Peter P. Cherry

Peter Cherry was dedicated to recording historical events. His passion for writing and recording led him to publish books, magazines, and articles in an attempt to create an increased interest in history. Although most of his writing focused on telling stories about local history, he was also committed to the education of children. Peter was a Sharon Center grade school teacher in the 1870’s and started the Young Folks Journal. Peter Cherry recognized the rapid changing time and wanted to create an account of it for future generations.

The economy was booming in the late 19th century. New inventions like the electric light, steam turbine, telephone, and automobile slowly made their debut in the small towns throughout Medina County. Although Medina County was predominantly rural, an increase in goods were becoming available due to the expansion of railroads. Labor unions gave workers an increase in income. Oil, iron ore, and coal were discovered in abundance causing the need for workers. However, this rapid rise in the economy was halted by the Panic of 1893, a deep depression that lasted from 1893-1897. This period was known as The Gilded Age (1870-1900).

This political period focused on individual rights and economic expansion. Federal acts such as the Civil Rights Act of 1870, the Homestead Act of 1862, and the Sherman Antitrust Act of 1890 were just a few legislative acts promoting rights, economic expansion, and free trade. Many women fought for prohibition and suffrage. This period also witnessed very close political races, large voter turnout, and corruption. Voters who supported a specific candidate were often rewarded with a government job or contract. U.S. citizens were very informed and interested in politics during this time period.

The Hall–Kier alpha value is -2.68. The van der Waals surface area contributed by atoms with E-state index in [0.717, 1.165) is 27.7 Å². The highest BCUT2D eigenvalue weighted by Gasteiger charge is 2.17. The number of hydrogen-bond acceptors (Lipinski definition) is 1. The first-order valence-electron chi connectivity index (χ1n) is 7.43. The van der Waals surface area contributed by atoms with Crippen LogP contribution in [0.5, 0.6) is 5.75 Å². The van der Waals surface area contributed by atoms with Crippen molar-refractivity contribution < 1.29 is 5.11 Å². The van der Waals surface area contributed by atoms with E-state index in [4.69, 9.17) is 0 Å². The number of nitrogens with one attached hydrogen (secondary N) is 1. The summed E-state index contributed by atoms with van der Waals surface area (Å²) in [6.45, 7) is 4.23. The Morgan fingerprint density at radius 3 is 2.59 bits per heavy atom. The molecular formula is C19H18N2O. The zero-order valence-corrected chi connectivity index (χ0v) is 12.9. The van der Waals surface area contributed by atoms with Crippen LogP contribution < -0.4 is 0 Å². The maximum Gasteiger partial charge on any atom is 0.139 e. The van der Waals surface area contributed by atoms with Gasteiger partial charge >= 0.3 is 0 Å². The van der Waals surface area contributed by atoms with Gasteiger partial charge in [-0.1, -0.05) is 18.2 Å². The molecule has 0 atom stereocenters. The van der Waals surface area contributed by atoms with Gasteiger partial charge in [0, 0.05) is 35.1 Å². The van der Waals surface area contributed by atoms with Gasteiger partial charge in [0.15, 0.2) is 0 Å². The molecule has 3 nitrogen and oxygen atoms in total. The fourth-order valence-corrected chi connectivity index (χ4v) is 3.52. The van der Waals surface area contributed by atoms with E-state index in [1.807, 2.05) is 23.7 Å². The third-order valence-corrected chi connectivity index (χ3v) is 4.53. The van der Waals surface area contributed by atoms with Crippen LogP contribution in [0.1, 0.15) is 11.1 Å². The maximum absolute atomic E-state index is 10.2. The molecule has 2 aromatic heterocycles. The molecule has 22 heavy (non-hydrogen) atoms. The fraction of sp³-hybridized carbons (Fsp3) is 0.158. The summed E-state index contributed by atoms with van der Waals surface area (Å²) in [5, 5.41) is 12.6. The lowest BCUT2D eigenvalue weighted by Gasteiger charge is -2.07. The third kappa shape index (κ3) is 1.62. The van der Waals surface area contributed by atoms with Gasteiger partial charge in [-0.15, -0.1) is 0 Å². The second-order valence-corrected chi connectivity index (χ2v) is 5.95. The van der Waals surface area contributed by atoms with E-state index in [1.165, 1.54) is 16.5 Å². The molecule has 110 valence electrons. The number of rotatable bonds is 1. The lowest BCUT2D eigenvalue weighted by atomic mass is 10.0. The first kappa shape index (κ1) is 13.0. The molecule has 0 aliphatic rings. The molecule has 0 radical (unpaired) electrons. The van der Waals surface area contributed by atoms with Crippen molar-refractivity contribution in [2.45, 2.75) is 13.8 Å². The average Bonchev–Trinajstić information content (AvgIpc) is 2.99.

The social impact of this period included confusion with the new wealthy class. This period produced several entrepreneurs who became very wealthy. While many Americans viewed the large gap between the wealthy and the poor as inevitable and justifiable, others struggled with where they fit in society. The middle class was growing making Americans more comfortable financially. This caused confusion on how to act and who to socialize with. Many Americans felt that the wealthy received their fortune in a corrupt manner and flaunted their money over those who did not have it. Unequal distribution of wealth was an emerging controversy. Immigrants from Europe seeking greater economic and social prosperity migrated to the United States often causing discrimination. Many Americans did not think that immigrants should have the same equal rights as them since they were new to the country. Many businesses would not hire immigrants and neighbors would not accept them into their communities.

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Peter P. Cherry Self Portrait

Peter P. Cherry Self Portrait

Peter P. Cherry of Sharon Center, Ohio, revolutionized Medina County as we know it. Peter was born on September 17, 1848, in Mechame, New Jersey, but moved to Sharon Center along with his six brothers and sisters in 1856. While in Sharon Center his family purchased a farm and became farmers when he was still a child. As an adult he became a teacher, an editor, a mail carrier, a stagecoach driver, a rubber worker and a grocery store owner. Image courtesy of: Akron Beacon Journal View File Details Page

Peter Cherry's Life as a Teacher

Peter Cherry's Life as a Teacher